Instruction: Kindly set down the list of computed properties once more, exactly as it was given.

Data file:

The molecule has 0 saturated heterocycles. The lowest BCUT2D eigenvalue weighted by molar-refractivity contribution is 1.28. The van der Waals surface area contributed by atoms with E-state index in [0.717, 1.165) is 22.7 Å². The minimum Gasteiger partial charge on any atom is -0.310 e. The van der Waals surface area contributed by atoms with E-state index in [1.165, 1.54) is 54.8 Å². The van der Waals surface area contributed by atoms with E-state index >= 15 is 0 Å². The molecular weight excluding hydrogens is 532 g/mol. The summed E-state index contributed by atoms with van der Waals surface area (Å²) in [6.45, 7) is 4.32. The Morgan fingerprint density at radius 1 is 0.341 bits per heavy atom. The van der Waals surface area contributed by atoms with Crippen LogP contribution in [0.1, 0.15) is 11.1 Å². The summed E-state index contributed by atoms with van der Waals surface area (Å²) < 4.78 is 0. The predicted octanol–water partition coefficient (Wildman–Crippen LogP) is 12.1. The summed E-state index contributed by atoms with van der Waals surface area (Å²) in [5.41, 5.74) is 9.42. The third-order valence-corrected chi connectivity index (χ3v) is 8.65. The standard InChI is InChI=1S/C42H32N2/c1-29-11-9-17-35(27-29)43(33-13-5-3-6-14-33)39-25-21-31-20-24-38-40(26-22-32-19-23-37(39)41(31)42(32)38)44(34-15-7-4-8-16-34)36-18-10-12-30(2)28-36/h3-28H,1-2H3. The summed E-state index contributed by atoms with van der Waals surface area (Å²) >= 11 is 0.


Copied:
The molecule has 0 saturated heterocycles. The lowest BCUT2D eigenvalue weighted by molar-refractivity contribution is 1.28. The van der Waals surface area contributed by atoms with E-state index in [0.717, 1.165) is 22.7 Å². The minimum Gasteiger partial charge on any atom is -0.310 e. The van der Waals surface area contributed by atoms with E-state index in [1.165, 1.54) is 54.8 Å². The van der Waals surface area contributed by atoms with E-state index >= 15 is 0 Å². The molecular weight excluding hydrogens is 532 g/mol. The summed E-state index contributed by atoms with van der Waals surface area (Å²) in [6.45, 7) is 4.32. The Morgan fingerprint density at radius 1 is 0.341 bits per heavy atom. The van der Waals surface area contributed by atoms with Crippen LogP contribution in [0.1, 0.15) is 11.1 Å². The summed E-state index contributed by atoms with van der Waals surface area (Å²) < 4.78 is 0. The predicted octanol–water partition coefficient (Wildman–Crippen LogP) is 12.1. The summed E-state index contributed by atoms with van der Waals surface area (Å²) in [5.41, 5.74) is 9.42. The third-order valence-corrected chi connectivity index (χ3v) is 8.65. The standard InChI is InChI=1S/C42H32N2/c1-29-11-9-17-35(27-29)43(33-13-5-3-6-14-33)39-25-21-31-20-24-38-40(26-22-32-19-23-37(39)41(31)42(32)38)44(34-15-7-4-8-16-34)36-18-10-12-30(2)28-36/h3-28H,1-2H3. The summed E-state index contributed by atoms with van der Waals surface area (Å²) >= 11 is 0.